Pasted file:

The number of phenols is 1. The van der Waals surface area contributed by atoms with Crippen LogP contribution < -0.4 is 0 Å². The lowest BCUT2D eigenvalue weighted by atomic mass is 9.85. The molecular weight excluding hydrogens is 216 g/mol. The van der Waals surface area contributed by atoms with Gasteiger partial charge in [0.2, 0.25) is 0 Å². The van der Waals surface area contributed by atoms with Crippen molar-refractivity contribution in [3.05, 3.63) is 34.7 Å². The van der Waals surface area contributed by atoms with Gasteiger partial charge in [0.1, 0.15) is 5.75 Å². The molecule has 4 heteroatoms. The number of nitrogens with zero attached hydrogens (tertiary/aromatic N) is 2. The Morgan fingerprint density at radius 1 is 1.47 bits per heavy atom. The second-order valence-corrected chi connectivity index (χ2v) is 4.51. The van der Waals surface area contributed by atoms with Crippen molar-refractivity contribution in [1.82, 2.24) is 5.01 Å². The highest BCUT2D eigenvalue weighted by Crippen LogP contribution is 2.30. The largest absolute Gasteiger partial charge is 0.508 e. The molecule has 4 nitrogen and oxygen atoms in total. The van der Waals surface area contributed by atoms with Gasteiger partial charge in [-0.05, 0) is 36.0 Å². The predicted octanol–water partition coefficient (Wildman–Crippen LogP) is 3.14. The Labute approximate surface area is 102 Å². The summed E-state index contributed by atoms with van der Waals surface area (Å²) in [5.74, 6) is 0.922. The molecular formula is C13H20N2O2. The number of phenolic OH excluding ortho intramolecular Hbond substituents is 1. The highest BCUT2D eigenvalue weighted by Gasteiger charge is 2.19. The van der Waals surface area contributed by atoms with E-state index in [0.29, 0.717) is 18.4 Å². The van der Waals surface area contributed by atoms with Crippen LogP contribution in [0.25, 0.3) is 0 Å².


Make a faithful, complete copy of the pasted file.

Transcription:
The number of phenols is 1. The van der Waals surface area contributed by atoms with Crippen LogP contribution < -0.4 is 0 Å². The lowest BCUT2D eigenvalue weighted by atomic mass is 9.85. The molecular weight excluding hydrogens is 216 g/mol. The van der Waals surface area contributed by atoms with Gasteiger partial charge in [0.2, 0.25) is 0 Å². The van der Waals surface area contributed by atoms with Crippen molar-refractivity contribution in [3.05, 3.63) is 34.7 Å². The van der Waals surface area contributed by atoms with Gasteiger partial charge in [0.1, 0.15) is 5.75 Å². The molecule has 4 heteroatoms. The number of nitrogens with zero attached hydrogens (tertiary/aromatic N) is 2. The Morgan fingerprint density at radius 1 is 1.47 bits per heavy atom. The second-order valence-corrected chi connectivity index (χ2v) is 4.51. The van der Waals surface area contributed by atoms with Crippen molar-refractivity contribution in [1.82, 2.24) is 5.01 Å². The highest BCUT2D eigenvalue weighted by Crippen LogP contribution is 2.30. The largest absolute Gasteiger partial charge is 0.508 e. The molecule has 4 nitrogen and oxygen atoms in total. The van der Waals surface area contributed by atoms with Gasteiger partial charge in [-0.05, 0) is 36.0 Å². The predicted octanol–water partition coefficient (Wildman–Crippen LogP) is 3.14. The Labute approximate surface area is 102 Å². The summed E-state index contributed by atoms with van der Waals surface area (Å²) in [5.74, 6) is 0.922. The molecular formula is C13H20N2O2. The number of phenolic OH excluding ortho intramolecular Hbond substituents is 1. The highest BCUT2D eigenvalue weighted by Gasteiger charge is 2.19. The van der Waals surface area contributed by atoms with E-state index in [0.29, 0.717) is 18.4 Å². The van der Waals surface area contributed by atoms with Crippen LogP contribution in [0.25, 0.3) is 0 Å².